Lawyer Mom’s ‘Macaron’ Post Silences Critics Who Turn School Holidays into Who-Cares-More Contests

The next time a school holiday has you feeling guilty that you’re not a Pinterest mom, remember the message of an attorney mother on LinkedIn.

Claire E. Parsons is a partner and owner of a full-service law firm in Kentucky. On the networking site, she explained how she and a working-mom pal had different approaches to Valentine’s Day school celebrations for their daughters.

Her “accomplished” friend made macarons at home, and even gave some to Claire as a birthday present.

Claire gave her kids treats too, but purchased them at the grocery store.

“It might have been easy to turn this gift into mom guilt and comparison,” she wrote. “You see, my friend and her spouse work and she’s got two young girls too. Did I make something homemade for my daughters’ Valentine’s? No way.”

The attorney revealed that she enlisted the help of the rest of her whole family and found ways to save time. “My oldest wrote and prepared her own Valentines. My husband helped write out the cards for the youngest. And her Valentine box that I had been encouraged to make and decorate? I used an old Valentine’s Day bag and wrote her name on it. I actually wondered why I had not done this sooner since it was such an obvious fix,” she wrote.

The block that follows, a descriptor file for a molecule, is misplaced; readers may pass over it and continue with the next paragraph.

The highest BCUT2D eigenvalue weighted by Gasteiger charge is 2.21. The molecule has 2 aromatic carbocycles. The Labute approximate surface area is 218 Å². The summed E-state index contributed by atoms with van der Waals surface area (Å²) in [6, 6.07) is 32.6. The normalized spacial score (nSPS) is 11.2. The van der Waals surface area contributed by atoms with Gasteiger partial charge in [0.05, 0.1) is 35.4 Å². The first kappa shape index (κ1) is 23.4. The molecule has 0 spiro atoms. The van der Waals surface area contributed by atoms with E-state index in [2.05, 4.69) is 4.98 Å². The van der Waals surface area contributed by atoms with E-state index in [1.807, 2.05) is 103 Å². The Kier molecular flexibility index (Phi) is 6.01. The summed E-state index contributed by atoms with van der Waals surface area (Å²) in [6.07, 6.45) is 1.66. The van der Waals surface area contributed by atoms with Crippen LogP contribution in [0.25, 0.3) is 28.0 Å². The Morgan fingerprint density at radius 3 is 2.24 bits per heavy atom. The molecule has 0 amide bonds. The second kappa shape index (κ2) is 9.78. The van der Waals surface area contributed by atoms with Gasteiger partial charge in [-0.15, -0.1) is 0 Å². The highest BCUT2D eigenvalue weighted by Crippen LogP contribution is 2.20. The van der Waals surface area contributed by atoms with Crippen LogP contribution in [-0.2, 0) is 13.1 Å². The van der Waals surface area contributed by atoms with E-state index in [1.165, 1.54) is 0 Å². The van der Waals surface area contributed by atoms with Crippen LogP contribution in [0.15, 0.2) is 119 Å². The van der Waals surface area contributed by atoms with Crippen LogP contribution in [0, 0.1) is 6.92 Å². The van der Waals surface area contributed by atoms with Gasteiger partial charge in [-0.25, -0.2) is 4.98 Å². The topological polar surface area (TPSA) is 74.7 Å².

Rather than feel bad that she couldn’t bake her own treats like her pal did, Claire had a refreshing perspective. “Is my friend a better baker? Absolutely. She enjoys it and does it to relax. But the comparisons should end there. We’re both great moms, who figured out this year’s Valentine’s in different ways.”

She ended her post supporting both types of moms—the ones like her pal, and the ones like herself. “If you are a hashtag #workingparent who didn’t have homemade treats for your kid’s Valentine’s today, I’m with you. And if you did, I’m with you too. hashtag#workingmoms hashtag#womenlawyers,” she wrote.

Keeping up with school holidays—and the treats, cards and costumes involved—can be overwhelming for any working parent. But as Claire’s post shows, we all have our own ways of showing our children we care, and they’re all valid.